Through the Green Valley

Barbara Gowdy, Author St. Martin's Press $0 (249p) ISBN 978-0-312-01805-4
Late 18th and early 19th century Ireland, when the Anglo-Irish landlord and the ``big house'' controlled the meanly lived existence of the local peasantry, is the backdrop for a vigorously told tale of betrayal and loss. Through the coming of age of young Michael Malone, son of a warm, loving, but wretchedly poor family, we see his early recognition that injustice must be borne in silence if the family is to survive. Thus, rapes of his sister and fiancee by the big lord and his son fuel Michael's activity in the subversive forays of the Fenian brotherhood. A disastrous campaign leaves him stranded and wounded on the Welsh coast, where a kind family hides and nurses him until he is ready for the traditional voyage of exile to America. As Michael experiences the conflicting lures of love and political idealism, the story shifts in time and place between his homeland and his Wales experience and, later, his time in France with a newly discovered sister. While Gowdy's first novel captures the authentic viewpoint of disenfranchised Irish peasants, these alternating segments are disorienting and often impede the flow of a complex and otherwise absorbing narrative. (August)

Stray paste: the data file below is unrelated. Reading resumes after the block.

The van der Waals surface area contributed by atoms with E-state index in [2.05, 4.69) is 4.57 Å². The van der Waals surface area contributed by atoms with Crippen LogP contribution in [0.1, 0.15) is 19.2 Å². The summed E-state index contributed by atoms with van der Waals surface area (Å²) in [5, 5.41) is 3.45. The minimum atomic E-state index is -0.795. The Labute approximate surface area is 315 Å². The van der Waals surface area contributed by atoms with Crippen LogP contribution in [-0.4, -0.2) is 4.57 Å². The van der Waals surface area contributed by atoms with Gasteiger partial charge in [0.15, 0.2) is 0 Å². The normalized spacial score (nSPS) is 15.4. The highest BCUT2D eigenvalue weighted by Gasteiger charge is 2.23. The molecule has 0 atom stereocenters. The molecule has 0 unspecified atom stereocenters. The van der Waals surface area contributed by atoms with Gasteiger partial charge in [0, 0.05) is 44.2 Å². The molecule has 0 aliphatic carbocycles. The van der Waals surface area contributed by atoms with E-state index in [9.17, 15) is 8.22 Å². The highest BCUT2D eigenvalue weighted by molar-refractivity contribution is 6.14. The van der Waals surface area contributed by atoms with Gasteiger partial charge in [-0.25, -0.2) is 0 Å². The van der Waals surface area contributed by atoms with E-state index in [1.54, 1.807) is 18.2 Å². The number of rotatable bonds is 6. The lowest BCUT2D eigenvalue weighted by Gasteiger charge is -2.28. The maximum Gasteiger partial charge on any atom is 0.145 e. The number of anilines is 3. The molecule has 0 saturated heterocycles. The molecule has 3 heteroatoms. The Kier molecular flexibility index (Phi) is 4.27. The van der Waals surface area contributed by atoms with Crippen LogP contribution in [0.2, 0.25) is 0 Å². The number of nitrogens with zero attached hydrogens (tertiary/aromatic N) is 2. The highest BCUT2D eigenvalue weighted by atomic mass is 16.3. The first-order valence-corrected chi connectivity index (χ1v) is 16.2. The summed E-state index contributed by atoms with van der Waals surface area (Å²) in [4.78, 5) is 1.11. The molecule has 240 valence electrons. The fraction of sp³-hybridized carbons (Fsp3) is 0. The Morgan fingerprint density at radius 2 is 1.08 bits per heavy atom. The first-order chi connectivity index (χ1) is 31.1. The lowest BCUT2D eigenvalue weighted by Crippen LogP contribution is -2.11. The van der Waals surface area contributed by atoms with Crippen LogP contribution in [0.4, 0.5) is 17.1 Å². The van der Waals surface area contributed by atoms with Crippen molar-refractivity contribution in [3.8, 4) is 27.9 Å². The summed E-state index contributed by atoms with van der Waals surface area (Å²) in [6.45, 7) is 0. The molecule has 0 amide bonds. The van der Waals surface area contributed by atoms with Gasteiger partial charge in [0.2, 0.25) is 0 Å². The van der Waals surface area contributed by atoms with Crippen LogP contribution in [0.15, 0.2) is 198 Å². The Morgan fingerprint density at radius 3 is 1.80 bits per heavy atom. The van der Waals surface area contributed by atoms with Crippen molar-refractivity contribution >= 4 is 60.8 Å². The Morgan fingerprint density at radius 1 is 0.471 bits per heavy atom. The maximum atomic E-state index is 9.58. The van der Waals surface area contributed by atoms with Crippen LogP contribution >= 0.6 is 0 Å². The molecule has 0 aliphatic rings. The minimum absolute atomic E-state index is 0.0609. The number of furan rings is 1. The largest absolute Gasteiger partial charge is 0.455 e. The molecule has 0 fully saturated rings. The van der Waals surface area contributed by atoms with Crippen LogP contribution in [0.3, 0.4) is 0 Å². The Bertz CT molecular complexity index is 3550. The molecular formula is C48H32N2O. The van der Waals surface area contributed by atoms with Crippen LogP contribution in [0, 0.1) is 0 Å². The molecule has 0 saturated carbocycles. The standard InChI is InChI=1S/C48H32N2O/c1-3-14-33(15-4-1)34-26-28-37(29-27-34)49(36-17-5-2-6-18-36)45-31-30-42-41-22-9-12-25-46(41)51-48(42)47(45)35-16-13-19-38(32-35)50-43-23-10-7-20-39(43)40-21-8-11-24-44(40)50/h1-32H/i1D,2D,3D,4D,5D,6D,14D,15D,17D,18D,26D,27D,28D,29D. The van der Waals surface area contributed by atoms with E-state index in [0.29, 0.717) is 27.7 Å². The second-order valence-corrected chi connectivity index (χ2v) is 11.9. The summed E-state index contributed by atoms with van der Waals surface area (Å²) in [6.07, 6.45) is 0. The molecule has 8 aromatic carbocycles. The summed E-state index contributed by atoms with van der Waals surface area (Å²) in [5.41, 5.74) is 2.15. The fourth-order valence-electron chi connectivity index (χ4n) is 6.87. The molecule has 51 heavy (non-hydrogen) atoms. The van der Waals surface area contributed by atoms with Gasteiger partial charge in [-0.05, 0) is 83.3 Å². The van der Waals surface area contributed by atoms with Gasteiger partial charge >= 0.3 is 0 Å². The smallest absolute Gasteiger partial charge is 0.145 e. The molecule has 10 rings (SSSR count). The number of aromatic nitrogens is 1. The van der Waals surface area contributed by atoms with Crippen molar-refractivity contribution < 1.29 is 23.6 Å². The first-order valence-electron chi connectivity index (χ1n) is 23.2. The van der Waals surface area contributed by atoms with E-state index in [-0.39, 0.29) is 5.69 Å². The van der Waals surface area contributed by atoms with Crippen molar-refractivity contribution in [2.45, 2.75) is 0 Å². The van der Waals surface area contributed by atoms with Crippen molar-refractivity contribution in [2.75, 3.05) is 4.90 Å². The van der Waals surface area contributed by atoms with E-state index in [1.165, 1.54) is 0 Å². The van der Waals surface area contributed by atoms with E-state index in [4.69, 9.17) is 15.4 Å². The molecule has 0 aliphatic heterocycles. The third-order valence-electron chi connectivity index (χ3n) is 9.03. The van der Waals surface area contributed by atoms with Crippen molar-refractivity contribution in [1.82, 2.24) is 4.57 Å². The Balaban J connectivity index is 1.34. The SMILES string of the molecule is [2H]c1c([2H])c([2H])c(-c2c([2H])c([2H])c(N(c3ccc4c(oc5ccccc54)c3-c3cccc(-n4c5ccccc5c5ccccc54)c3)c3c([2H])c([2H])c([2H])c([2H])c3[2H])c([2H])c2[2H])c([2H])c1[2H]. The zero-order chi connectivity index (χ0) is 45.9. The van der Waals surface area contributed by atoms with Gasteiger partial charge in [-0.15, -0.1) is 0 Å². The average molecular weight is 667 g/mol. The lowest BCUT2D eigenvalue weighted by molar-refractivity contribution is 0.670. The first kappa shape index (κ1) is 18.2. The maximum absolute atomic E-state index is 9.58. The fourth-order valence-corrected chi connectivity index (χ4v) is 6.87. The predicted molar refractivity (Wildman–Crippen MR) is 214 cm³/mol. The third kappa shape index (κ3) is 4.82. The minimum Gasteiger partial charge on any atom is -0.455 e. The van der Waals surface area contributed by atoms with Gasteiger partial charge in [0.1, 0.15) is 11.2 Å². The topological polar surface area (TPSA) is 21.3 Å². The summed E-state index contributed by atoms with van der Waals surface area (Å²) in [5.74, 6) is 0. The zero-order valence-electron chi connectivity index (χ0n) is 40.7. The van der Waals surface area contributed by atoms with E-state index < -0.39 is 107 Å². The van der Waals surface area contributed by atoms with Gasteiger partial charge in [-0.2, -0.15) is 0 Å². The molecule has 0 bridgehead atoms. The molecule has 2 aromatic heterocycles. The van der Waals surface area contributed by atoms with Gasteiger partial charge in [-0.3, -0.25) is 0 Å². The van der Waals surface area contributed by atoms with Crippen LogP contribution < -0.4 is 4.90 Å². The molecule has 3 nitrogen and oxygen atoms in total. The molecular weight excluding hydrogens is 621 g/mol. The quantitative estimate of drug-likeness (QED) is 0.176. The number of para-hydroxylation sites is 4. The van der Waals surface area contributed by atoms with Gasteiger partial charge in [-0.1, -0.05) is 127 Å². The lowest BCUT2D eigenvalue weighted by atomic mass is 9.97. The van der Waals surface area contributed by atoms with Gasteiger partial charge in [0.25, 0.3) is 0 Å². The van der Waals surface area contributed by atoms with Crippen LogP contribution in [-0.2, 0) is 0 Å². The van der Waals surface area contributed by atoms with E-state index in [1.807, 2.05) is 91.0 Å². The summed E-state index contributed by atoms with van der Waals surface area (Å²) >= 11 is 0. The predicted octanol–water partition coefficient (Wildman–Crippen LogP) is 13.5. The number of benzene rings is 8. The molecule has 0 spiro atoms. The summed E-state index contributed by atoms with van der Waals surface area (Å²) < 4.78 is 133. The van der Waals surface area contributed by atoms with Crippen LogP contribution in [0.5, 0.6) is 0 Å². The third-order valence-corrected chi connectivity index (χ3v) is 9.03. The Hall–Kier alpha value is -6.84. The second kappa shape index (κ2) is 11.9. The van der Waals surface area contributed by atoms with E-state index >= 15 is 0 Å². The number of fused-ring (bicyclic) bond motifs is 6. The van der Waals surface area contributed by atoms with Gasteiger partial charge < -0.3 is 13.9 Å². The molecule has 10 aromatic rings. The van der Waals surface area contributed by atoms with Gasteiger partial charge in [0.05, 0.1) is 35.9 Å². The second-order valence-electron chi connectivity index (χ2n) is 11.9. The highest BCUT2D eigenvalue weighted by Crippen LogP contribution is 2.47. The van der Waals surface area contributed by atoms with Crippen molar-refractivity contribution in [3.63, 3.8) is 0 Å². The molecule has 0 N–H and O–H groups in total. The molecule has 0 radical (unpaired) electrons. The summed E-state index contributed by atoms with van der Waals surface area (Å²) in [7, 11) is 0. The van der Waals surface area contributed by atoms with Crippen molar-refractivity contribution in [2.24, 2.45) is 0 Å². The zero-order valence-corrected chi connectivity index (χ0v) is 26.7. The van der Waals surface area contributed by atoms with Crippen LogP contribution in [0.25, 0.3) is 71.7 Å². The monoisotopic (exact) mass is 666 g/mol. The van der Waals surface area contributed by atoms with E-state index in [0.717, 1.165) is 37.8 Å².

Reviewed on: 01/01/1988
Release date: 01/01/1988
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